Overly Reductive Plot Summary
A pair of groupie friends follow around a mildly talented, mildly popular, majorly douchey psychedelic band in 70's England. The groupies live with the painfully modest hopes of sleeping with each member of the band before they get kicked to the curb (there's only so much room in the tour van).
Being the bleakest portrait of rock life ever painted. There are plenty of warts-and-all films in this vein. Permissive is the first warts-only depiction.
A lot of guitar walking. Just, so very much guitar walking.
The Entire Film In 3 Images
Elements Of The Film (Ranked On A Glad We Weren't There Scale of 1 to 5)
- The venues are half full. The band never graduates from their van. Half the time, they're staying with relatives because even the lowest rent motels want nothing to do with them. This is the story of the women who want to sleep with these perennial losers.
- Being the lowest-ranking groupie, our heroine Suzy has to wait her turn for access to the concrete loading dock so she can have a go at orally pleasing a band member, should they deign her worthy.
- The only character who treats Suzy with any respect is hit by a car and killed. Oops. Spoiler alert.
- A couple of hours after the death, Suzy's best friend Fiona says, "Well, you better snap out of it for a start. The graveyards are full of indispensable people." After a moment, she adds, "Look, I have to go."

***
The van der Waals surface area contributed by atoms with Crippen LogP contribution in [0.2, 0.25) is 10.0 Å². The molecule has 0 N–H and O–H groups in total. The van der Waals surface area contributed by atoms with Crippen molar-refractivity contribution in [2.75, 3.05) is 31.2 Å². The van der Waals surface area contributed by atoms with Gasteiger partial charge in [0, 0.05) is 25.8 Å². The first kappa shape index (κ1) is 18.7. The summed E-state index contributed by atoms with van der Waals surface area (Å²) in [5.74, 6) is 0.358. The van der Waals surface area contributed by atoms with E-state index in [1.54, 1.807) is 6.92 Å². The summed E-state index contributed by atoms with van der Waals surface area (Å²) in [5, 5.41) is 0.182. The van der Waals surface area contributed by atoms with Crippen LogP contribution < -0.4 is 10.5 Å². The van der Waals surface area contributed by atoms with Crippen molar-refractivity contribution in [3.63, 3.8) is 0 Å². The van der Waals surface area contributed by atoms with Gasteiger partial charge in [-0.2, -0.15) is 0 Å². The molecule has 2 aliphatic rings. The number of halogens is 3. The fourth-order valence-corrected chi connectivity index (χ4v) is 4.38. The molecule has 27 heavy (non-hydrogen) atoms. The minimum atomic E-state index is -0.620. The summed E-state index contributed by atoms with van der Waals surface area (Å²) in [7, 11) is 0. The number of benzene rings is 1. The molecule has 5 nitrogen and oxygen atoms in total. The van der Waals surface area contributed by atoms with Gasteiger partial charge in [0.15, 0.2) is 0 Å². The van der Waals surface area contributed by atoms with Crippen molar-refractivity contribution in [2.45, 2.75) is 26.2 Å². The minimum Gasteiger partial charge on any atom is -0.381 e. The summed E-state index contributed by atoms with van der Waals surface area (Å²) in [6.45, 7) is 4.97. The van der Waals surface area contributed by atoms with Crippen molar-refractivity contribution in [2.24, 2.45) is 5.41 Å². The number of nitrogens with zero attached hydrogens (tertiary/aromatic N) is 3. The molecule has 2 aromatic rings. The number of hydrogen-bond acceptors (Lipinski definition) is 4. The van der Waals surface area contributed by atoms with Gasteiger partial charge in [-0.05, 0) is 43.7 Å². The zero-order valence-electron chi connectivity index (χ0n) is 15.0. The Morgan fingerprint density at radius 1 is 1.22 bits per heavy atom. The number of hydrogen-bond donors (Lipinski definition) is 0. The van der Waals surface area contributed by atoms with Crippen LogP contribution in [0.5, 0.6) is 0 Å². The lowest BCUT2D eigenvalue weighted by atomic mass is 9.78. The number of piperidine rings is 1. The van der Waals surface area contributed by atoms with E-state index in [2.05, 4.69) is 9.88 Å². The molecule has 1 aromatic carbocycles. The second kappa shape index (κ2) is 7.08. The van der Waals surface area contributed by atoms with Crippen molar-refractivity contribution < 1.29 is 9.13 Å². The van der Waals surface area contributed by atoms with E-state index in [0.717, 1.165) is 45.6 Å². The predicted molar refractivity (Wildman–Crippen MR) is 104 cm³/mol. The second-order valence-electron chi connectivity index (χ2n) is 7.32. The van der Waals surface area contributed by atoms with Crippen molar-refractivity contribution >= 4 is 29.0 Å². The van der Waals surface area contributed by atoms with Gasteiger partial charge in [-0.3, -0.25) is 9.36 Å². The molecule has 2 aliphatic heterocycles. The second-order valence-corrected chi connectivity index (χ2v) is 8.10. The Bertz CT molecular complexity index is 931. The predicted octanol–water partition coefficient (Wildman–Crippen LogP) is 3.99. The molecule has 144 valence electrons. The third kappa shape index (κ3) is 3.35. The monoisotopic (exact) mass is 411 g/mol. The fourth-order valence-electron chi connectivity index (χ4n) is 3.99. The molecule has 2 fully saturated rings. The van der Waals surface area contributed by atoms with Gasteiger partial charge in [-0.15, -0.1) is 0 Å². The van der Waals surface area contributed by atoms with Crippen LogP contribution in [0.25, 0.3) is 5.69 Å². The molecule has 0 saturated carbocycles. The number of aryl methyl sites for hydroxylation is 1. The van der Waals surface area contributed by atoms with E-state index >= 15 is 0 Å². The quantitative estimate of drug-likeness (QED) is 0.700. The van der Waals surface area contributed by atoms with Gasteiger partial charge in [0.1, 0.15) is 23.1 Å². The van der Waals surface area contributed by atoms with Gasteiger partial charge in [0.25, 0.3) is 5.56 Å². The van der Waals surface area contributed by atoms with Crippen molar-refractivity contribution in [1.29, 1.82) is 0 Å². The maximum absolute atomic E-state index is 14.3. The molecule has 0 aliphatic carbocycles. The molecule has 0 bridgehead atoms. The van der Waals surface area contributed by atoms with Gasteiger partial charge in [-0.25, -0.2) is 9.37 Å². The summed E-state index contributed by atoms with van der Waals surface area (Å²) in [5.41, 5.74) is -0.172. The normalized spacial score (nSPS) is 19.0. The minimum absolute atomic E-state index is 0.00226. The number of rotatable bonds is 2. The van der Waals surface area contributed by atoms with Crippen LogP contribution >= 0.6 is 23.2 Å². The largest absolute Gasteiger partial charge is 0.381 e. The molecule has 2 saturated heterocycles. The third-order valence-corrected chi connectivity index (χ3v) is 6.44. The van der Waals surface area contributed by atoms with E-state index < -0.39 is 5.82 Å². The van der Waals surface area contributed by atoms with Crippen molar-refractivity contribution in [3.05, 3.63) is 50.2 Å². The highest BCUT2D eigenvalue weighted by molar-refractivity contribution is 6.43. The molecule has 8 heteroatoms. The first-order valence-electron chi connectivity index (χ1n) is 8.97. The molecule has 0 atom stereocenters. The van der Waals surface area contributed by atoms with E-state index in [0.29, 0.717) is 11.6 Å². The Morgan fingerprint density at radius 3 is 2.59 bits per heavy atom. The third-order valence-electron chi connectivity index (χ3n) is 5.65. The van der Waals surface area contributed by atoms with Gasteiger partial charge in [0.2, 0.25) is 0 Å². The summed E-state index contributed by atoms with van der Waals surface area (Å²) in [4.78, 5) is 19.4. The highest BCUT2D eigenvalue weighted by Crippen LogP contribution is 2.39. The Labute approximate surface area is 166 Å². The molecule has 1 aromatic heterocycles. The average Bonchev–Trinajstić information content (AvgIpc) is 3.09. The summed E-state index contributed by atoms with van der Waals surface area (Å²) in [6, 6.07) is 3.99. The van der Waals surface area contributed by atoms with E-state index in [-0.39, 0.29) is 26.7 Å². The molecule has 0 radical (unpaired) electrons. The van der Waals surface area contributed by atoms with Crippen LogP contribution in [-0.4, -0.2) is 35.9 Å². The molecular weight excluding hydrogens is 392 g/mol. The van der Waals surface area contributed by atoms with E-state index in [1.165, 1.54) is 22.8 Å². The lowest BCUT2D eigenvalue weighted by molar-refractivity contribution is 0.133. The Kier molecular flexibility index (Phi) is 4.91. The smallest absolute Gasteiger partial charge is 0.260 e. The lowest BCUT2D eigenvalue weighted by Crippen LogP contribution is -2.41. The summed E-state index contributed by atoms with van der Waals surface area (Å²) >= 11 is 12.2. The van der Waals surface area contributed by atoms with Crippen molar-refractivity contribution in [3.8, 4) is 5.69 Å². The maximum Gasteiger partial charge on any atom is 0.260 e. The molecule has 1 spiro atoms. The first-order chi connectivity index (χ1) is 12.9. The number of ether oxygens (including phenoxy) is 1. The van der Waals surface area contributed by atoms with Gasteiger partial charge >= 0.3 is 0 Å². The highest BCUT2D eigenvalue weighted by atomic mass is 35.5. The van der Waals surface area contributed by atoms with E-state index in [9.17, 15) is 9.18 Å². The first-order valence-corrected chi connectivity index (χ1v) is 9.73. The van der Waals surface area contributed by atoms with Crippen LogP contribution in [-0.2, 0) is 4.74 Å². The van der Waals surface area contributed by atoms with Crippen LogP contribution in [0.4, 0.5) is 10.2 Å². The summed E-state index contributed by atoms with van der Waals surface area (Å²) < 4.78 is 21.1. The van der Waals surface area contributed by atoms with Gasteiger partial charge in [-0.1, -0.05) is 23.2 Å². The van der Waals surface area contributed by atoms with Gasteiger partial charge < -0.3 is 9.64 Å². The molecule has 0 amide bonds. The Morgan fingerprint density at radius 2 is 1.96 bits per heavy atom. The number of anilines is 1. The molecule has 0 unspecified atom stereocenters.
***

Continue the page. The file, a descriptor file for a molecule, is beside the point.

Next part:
- When Suzy finally bags the final member of the band, it turns out that Fiona is in love with him. Suzy later finds Fiona with her wrists slashed, bleeding to death in a hot bath. Their eyes lock and Suzy leaves her to die without so much as a word.
Would You Have Been Proud If This Were Your Film?
No. Not really. While a movie with a bleak worldview is always fun to watch, characters without opinions, drives or moral compasses are too easy to write. While this might be a challenge for the audience to watch, it wasn't particularly a challenge to conceive or execute.
Sex, drugs and rock & roll - if ever there was a film with exploitation trappings, this is it. But, exploitation films are so named because they exploit the subjects for audience enjoyment. Permissive trains its lens on a group of people who strive to spend every day of their lives at rock bottom, the only place they're sure that nobody will question or challenge their infinitesimal ambitions.
The story doesn't aim to entertain or titillate with its on-the-edge subject matter. It isn't done to glamorize, judge or even as a parabolic warning. It's just a dark dark film about people in dark dark places. Take it or leave it.